For a country of its modest size, Estonia seems disproportionately packed with top-notch composers, Arvo Pärt being the most recognized internationally, but he is only one among many who are loaded with talent and have plenty so say. Erkki-Sven Tüür, born in 1959, started his career as a rock musician, but by his early thirties he had established himself as one of the country's brightest voices in composition. Like many of the Scandinavian and Baltic composers of the late 20th and 21st century, Tüür's music is characterized by a generous expansiveness, an eclectic harmonic language that draws willing listeners in, and an organic structure that's suggestive and evocative of natural processes. Like the work of Finnish composer Einojuhani Rautavaara, which it resembles in some ways, it is smart, appealing music that should engage listeners open to new sounds. Ärkamine (Awakening), written in 2011, is the most substantial work on the album, a 36-minute piece for mixed choir and chamber orchestra. Using Latin texts related to Easter interspersed with Estonian poetry that deals with the human yearning for higher spiritual awareness experienced through immersion in the natural world, it weaves together idiomatic choral writing with radiant contemporary orchestral colors. The Wanderer's Evening Song, an unaccompanied choral work, takes its texts from an assortment of poems by Estonian writer Ernst Enno that also address the interconnectedness of nature and spirituality. Its beginning reflects the meditative atmosphere of twilight using imagery of a northern forest, but it progresses toward a surging ecstasy of a soul's awakening, expressed in music of tremendous excitement, that recalls the powerful choral pulsing in Reich's The Desert Music. Daniel Reuss draws gorgeous performances from the Estonian Philharmonic Chamber Choir and Sinfonietta Riga, who sing and play with sumptuous tone and spacious expressiveness. Ondine's sound is full, warmly detailed, and realistically present. Highly recommended for fans of new orchestral and choral music.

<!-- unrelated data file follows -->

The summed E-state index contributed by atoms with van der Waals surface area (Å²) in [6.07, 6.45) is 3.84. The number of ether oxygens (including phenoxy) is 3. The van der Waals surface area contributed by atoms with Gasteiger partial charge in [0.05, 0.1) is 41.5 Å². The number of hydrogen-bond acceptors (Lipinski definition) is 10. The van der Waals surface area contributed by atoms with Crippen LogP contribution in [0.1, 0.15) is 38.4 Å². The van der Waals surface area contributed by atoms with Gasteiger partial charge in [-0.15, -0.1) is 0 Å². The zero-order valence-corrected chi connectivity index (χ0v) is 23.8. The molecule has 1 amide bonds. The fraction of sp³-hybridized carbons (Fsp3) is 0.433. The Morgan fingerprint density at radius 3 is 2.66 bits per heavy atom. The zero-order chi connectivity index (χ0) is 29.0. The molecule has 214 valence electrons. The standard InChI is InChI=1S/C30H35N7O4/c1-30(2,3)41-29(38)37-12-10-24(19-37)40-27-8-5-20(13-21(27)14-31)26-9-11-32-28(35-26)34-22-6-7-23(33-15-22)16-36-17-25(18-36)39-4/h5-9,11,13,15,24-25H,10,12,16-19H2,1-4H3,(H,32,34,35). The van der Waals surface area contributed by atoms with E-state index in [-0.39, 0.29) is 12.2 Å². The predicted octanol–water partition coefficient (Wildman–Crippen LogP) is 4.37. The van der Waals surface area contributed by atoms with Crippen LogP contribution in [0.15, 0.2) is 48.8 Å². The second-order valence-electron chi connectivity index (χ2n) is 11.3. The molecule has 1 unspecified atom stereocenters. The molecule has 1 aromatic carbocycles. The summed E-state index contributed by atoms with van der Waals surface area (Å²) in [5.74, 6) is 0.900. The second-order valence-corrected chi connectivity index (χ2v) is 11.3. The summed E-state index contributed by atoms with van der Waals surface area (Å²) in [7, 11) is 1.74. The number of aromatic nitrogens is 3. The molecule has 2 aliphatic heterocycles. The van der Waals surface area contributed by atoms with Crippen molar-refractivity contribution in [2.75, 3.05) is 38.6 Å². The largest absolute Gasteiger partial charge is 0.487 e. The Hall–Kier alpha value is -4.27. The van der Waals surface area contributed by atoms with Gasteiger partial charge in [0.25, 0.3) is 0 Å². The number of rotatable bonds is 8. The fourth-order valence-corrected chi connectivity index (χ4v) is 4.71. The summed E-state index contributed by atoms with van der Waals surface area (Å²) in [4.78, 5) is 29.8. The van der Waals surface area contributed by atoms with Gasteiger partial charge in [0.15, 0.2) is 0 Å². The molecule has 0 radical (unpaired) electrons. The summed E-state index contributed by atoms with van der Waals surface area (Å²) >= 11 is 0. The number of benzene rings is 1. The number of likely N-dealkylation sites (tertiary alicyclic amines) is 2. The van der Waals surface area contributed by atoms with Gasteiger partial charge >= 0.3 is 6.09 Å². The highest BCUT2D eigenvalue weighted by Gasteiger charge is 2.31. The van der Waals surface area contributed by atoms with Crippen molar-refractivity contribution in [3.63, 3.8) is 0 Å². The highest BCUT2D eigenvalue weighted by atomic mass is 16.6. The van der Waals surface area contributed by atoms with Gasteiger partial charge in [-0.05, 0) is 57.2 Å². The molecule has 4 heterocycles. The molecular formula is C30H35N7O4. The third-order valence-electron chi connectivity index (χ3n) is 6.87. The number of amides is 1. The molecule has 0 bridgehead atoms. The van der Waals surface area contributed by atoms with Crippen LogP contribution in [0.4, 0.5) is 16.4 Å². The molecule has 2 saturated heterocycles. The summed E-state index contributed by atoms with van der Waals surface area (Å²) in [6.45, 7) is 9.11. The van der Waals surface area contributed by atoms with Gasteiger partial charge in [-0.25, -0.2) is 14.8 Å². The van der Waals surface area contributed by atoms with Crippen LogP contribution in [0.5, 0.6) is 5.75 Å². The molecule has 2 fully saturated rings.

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AllMusic Review by Stephen Eddins